Finding the Resistance Curves on IAT & CLT Sensors

If you are using a Megasquirt II, we will need three different resistance readings to be able to generate a resistance curve for your sensors.  If you are using a Megasquirt I, your results will need to be entered into EasyTherm.  The following instructions will give details on an easy way to produce the required information.  You will need the following items to be able to complete the below steps: Your Sensor, a Multimeter, a Pan, Cooking Thermometer (grocery store), a metal coat hanger, some Ice, and a Stove.

  1. Pull the needed sensor out of your car.  (Most manufacturers use CLT and IAT sensors with the same resistance curve… but you might test both to be sure)
  2. Fill a pan completely full of ice and then add water till it’s close to the top.  Put the cooking thermometer in the water and wait for the temperature to stabilize.  It will probably hang around 33 degrees F when it’s ready.
  3. You will need to rig up a coat hanger so that it can suspend the sensor end into the water without submerging it. Here is an example of what we did.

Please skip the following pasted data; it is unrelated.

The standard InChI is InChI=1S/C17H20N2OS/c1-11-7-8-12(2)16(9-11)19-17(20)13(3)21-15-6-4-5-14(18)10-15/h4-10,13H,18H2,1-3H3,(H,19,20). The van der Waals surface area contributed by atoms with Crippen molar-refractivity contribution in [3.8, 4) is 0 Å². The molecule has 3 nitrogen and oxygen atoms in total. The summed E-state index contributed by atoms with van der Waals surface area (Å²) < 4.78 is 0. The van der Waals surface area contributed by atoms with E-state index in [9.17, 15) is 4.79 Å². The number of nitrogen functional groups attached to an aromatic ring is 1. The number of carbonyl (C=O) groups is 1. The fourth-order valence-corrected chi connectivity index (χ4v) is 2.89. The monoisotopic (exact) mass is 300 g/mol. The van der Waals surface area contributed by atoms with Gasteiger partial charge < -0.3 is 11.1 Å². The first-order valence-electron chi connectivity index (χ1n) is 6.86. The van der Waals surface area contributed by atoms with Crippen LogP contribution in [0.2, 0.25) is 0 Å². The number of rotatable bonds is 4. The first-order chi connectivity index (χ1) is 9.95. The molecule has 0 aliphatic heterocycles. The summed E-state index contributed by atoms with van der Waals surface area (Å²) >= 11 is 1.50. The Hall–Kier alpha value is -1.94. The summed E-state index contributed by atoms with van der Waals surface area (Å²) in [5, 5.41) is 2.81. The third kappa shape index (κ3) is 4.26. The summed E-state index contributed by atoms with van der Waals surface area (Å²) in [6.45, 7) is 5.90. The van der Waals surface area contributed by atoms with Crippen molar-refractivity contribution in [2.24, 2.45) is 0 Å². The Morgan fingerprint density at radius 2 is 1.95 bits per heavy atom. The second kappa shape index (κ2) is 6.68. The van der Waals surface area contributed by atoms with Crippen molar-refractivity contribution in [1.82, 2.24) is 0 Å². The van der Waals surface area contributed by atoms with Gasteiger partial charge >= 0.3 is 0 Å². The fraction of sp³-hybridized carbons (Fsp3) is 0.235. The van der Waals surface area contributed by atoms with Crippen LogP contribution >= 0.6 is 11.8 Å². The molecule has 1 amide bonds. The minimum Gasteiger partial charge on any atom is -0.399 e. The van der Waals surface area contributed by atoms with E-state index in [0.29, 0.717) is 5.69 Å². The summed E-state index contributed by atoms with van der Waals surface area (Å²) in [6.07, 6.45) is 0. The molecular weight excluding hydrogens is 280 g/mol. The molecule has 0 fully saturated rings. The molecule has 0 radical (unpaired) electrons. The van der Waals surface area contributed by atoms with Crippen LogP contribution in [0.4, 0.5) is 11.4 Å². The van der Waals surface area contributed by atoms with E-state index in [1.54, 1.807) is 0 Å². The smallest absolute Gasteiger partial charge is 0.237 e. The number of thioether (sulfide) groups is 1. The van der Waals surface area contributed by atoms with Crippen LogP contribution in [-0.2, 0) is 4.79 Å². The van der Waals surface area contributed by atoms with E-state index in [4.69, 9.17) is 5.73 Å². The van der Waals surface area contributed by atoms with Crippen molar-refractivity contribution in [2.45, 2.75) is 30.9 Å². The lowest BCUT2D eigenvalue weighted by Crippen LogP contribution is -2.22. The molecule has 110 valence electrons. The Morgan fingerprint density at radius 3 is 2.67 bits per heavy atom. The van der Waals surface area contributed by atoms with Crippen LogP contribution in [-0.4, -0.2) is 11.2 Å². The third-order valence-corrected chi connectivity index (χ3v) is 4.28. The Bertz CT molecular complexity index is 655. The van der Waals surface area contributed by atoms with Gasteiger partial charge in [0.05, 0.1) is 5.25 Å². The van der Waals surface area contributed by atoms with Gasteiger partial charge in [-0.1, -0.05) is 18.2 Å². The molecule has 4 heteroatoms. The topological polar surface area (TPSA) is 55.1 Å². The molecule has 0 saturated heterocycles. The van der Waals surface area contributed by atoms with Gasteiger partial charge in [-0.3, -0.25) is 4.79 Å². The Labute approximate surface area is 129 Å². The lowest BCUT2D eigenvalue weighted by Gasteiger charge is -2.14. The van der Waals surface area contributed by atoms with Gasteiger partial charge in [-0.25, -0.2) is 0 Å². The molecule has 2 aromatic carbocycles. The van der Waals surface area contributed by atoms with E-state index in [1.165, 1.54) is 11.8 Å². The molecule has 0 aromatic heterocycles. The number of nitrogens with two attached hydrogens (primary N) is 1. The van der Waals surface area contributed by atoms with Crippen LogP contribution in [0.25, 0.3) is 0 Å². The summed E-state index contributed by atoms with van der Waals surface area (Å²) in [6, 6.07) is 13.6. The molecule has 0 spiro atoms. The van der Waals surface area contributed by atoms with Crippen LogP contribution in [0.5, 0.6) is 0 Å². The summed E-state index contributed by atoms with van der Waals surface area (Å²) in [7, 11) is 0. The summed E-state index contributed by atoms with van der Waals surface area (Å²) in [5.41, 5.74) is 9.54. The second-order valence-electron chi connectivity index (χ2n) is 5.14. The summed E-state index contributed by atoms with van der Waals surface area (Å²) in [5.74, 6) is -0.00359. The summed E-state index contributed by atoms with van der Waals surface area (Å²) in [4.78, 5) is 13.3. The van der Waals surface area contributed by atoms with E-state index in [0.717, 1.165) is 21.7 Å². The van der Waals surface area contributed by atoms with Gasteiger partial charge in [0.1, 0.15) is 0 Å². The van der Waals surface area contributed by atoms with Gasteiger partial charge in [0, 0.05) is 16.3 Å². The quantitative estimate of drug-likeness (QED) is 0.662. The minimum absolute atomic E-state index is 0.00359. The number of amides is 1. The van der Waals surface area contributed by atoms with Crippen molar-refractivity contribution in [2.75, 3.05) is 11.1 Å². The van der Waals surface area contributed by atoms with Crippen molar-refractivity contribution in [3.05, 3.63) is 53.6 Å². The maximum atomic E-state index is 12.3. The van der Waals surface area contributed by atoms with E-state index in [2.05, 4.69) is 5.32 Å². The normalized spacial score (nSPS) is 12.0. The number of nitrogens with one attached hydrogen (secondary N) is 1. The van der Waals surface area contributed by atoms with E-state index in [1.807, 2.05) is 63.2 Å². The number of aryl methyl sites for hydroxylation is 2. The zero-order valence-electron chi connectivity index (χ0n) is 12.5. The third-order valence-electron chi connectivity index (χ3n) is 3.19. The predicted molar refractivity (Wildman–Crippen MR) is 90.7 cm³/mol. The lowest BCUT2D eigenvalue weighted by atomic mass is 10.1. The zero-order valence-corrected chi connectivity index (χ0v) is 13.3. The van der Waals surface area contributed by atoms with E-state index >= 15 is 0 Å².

1. Bend the coat hanger so that you can set your sensor between two wires and then tape your sensor to the wires.
    2. Suspend the sensor into the water and let it sit for a moment.  Make sure it is not completely submerged, you do not want the connecter leads getting wet.
    3. Use a multimeter to determine the resistance of the sensor. Record the temperature and the corresponding resistance you found.
  4. Pour out the ice water.
  5. Fill the pan with normal room temperature water and heat it up on the stove to about 100 degrees or so.
    1. Put the pan on a different burner that’s not on, this will stabilize the water temp.
    2. Suspend the sensor into the water using your coat hanger rig and let it sit for a moment.
    3. Use a multimeter to determine the resistance of the sensor. Record the temperature of the water and the corresponding resistance you found.
  6. Get the water up to a rolling boil.  Once it gets to a steady boil (around 212 degrees F).  Turn off the heat.
    1. Put the pan on a different burner that’s not on, this will stabilize the water temp.
    2. Suspend the sensor into the water using your coat hanger rig and let it sit for a moment.
    3. Be careful of the steam coming off… its really hot!  I am sure you can guess how I know this.  (it wasn’t just the thermometer that told me)
    4. Use a multimeter to determine the resistance of the sensor. Record the temperature of the water and the corresponding resistance you found.
  7. Let your sensor dry off and then put it back into your car.  Enter your readings into TunerStudio for Megasquirt II or III users (Tools > Calibrate Thermistor Tables) or use EasyTherm for Megasquirt I ECUs.  Note: Be sure that you properly choose Celsius or Fahrenheit when entering the information based on how you measured/recorded the temp.